The UN General Assembly overwhelmingly adopted a resolution demanding that Russia immediately end its military operations in Ukraine. The resolution demands that Russia “immediately, completely and unconditionally withdraw all of its military forces from the territory of Ukraine within its internationally recognized borders.” Five countries - Belarus, the Democratic People’s Republic of Korea (more commonly known as North Korea) Eritrea, Russia and Syria - voted against it, while 35 abstained.
Ukraine – 2 March 2022
Against the background of the war in Ukraine and following a request received from the Ukrainian Government on 24 February 2022 to “suspend the examination of all applications against Ukraine until further notice”, the European Court of Human Rights has decided to take a number of measures which will now be applied in all cases concerning Ukraine until further notice. The President of the Court may allow exceptions to those measures where appropriate.
Bosnia-Herzegovina / Kuwait – 3 March 2022
A Kuwaiti princess seeking asylum in Bosnia-Herzegovina has claimed the Kuwaiti state is using an Interpol red notice to intimidate and harass her and force the extradition of her partner, a prominent dissident blogger, back to the country. Sheikha Moneera Fahad al-Sabah and Mesaed al-Mesaileem, said they face torture and threats to their lives if they are returned to Kuwait due to their political activism. Kuwait has secured an Interpol red notice for Mesaileem – which acts as an international arrest warrant – and which the couple’s lawyer claims has likely been issued under false pretences.
Ukraine / Russia – 3 March 2022
Russian forces have seized control of a key port city in southern Ukraine, the mayor says. Kherson is the first major city to be taken by Russia, after heavy fighting, since it invaded a week ago. Its mayor, Igor Kolykhaev, said Russian troops had forced their way into the city council building and imposed a curfew on residents. Several cities have come under intense shelling, with Wednesday one of the most destructive days of the fighting. An investigation into possible war crimes and crimes against humanity committed in Ukraine has been launched by the International Criminal Court (ICC) in The Hague. Russia has for the first time admitted taking heavy military casualties during its attack on Ukraine, with 498 troops killed and a further 1,597 injured. Ukraine says Russia's losses run into the thousands. Ukraine reports that more than 2,000 civilians have died since the invasion began last Thursday. The conflict has also caused more than a million people to flee Ukraine, according to the UN.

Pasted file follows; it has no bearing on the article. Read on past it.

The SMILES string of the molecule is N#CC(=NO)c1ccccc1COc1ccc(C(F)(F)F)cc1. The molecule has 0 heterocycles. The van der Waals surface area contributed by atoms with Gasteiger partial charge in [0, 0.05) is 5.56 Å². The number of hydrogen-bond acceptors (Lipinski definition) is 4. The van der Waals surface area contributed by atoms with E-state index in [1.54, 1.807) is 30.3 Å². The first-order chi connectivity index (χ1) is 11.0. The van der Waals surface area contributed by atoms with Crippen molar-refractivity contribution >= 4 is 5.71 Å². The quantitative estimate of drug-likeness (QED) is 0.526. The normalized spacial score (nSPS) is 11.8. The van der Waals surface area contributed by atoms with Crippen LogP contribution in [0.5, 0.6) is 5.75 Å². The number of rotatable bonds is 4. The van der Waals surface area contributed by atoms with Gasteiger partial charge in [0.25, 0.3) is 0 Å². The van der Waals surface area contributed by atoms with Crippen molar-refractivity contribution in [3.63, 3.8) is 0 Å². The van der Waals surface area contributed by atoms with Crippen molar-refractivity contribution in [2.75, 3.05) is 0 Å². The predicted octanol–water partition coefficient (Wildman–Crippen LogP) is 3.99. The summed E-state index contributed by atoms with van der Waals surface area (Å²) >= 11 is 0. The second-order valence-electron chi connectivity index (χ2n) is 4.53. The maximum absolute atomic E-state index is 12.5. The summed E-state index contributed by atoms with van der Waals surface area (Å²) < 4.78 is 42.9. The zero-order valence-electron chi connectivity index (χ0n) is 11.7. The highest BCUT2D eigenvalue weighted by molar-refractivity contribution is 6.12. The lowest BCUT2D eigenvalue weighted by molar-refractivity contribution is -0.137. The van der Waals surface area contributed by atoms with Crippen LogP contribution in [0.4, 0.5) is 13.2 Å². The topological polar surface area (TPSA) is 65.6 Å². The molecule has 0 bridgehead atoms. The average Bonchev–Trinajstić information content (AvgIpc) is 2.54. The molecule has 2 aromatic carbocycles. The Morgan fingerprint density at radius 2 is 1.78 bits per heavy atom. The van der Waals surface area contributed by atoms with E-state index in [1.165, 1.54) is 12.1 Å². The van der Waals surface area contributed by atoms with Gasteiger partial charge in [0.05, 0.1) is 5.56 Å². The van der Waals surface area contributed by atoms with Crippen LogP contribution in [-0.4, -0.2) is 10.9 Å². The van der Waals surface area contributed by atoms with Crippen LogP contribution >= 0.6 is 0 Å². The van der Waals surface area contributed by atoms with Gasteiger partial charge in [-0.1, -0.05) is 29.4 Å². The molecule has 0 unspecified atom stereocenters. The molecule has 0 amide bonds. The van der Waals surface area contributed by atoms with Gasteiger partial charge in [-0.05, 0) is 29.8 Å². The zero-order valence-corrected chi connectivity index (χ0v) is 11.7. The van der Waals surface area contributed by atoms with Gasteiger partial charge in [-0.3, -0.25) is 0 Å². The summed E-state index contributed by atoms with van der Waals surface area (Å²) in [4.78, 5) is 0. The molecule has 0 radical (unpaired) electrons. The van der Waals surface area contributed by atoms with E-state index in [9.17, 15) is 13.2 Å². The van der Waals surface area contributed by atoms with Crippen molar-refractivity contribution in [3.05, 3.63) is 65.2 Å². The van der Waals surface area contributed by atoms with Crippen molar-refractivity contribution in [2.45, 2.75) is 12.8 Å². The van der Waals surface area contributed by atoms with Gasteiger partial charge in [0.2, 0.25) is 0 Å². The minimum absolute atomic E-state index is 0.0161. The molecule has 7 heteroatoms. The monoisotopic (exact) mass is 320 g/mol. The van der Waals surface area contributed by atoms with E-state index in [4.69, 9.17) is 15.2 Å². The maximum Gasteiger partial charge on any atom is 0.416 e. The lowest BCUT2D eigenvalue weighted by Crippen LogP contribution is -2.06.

Ukraine – 4 March 2022
Russia has taken control of Europe's largest nuclear power station in Ukraine after it was hit by shelling. A fire started at the Zaporizhzhia plant after it was shelled by Russian troops, Ukrainian officials say. The UN's nuclear watchdog said radiation levels and the safety of reactors were not affected. World leaders have accused Russia of endangering the safety of an entire continent, and Ukraine's president accused Russia of "nuclear terror".
Saudi Arabia – 4 March 2022
Responding to the news that Raif Badawi, a prominent blogger and human rights defender who has been arbitrarily detained solely for freely expressing his opinions, remains in detention despite completing an unjust 10-year prison sentence on 1 March, Amnesty International’s Regional Director for the Middle East and North Africa, Heba Morayef said: “Raif Badawi has spent a decade behind bars solely for exercising his right to freedom of expression. The Saudi Arabian authorities must ensure his immediate and unconditional release and lift the unlawful travel ban imposed on him so he can finally reunite with his family. Raif Badawi’s ongoing detention reveals the Saudi Arabian authorities’ utter contempt for the right to liberty, freedom of expression and even their own laws.”
Ukraine – 4 March 2022
Ukraine’s foreign minister has backed the establishment of a special international tribunal to try Russia’s leaders for the crime of aggression against Ukrainians. The move is separate from the claim launched by 39 countries this week to hold Russia to account at the international criminal court (ICC) in The Hague. The ICC prosecutor, Karim Khan, is starting an investigation into alleged war crimes and crimes against humanity committed in the conduct of the war. The crime of aggression, by contrast, would give rise to prosecution under international law by allowing the instigators of the aggression to be put on trial regardless of how the war was conducted. The ICC cannot also have jurisdiction over the crime of aggression, unless the Russian state agrees, which it would veto at the UN. The former prime minister Gordon Brown, one of the advocates of the plan, said the possibility of bringing Vladimir Putin to trial was realistic. He said the tribunal, modelled on the Nuremberg trials after the second world war, would investigate all those who planned the invasion and were complicit, including by providing finance.